Sustainable Supply Chains

In recent years, supply chains have become discussed in the context of the idea of sustainability. Today, researchers and practitioners are inclined to view supply chains through the prism of the effect of their activities on the environment because the rapid growth of businesses and operations in different spheres potentially leads to increasing the amount of waste and costs. In their study devoted to formulating an effective theoretical model for creating supply chains, Liu et al. (2017) proposed a certain framework for sustainable chains with reference to the idea that these networks or systems should be balanced in terms of the flows of resources, costs, and information within them. Moreover, their influence on the environment, including natural and social settings, should also be balanced and positive. The idea of sustainable development became popular in the 1980s, and it influenced the vision of modern supply chains significantly (Liu et al. 2017; Silvestre 2016). However, the concept of sustainable supply chain management was formulated in detail only in the 2000s.

Currently, it is possible to state that, when researchers speak about supply chain management, they mean a sustainable character of this management associated with the development of sustainable supply chains. According to the recent literature in the field, sustainability has involved innovation and creativity in management process that solves the current demands of the changing trends in the operation of different firms. In the few years back, the focus on sustainability was typical of researchers’ works in the 2000s and it shifted to managers’ and experts’ interest in green supply chains (Toke, Gupta & Dandekar 2010; Zainudin et al. 2014).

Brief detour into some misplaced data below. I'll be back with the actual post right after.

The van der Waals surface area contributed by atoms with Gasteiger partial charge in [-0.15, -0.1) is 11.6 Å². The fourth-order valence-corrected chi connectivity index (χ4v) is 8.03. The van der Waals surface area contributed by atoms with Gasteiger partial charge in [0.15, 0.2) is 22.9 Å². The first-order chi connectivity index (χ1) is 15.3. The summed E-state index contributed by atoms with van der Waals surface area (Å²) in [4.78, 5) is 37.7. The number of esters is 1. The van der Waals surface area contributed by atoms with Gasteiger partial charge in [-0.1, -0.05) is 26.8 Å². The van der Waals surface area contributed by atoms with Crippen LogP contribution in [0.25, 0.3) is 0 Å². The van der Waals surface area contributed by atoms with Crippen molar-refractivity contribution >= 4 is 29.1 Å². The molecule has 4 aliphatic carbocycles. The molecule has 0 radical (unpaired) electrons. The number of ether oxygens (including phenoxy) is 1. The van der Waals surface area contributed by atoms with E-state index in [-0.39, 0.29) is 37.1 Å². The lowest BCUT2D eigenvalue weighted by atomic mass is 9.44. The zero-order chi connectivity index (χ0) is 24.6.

The current shift has only involved the options of the changing trends which demands for measure that manage effective use of resources and as well as safeguarding options of the current resources for future operational and economic benefits. Therefore, currently, sustainable supply chains are characterised by addressing the economic aspect of the business development, as well as the environmental one and the social one. As a result of this characterization, it is important to mention that this complex or holistic approach is preferred by managers in different types of organisations because of a range of expected positive benefits and advantages for firms in terms of addressing a community’s needs.

Integrated Supply Chains

The widespread development of integrated supply chains can be viewed as a modern tendency in supply chain management. While there were companies in the past that made efforts to control the entirety of their supply chains, they were considerably less numerous than they are now. Many organisations have become oriented to transforming their fragmented or separate supply chains into integrated ones in order to achieve a certain level of efficiency in operations and processes (Nassirnia & Robinson 2013). As a result, the concept of supply chain integration has recently developed further, and much attention should be paid to discussing specifics of integrated supply chains with reference to the existing literature on this issue.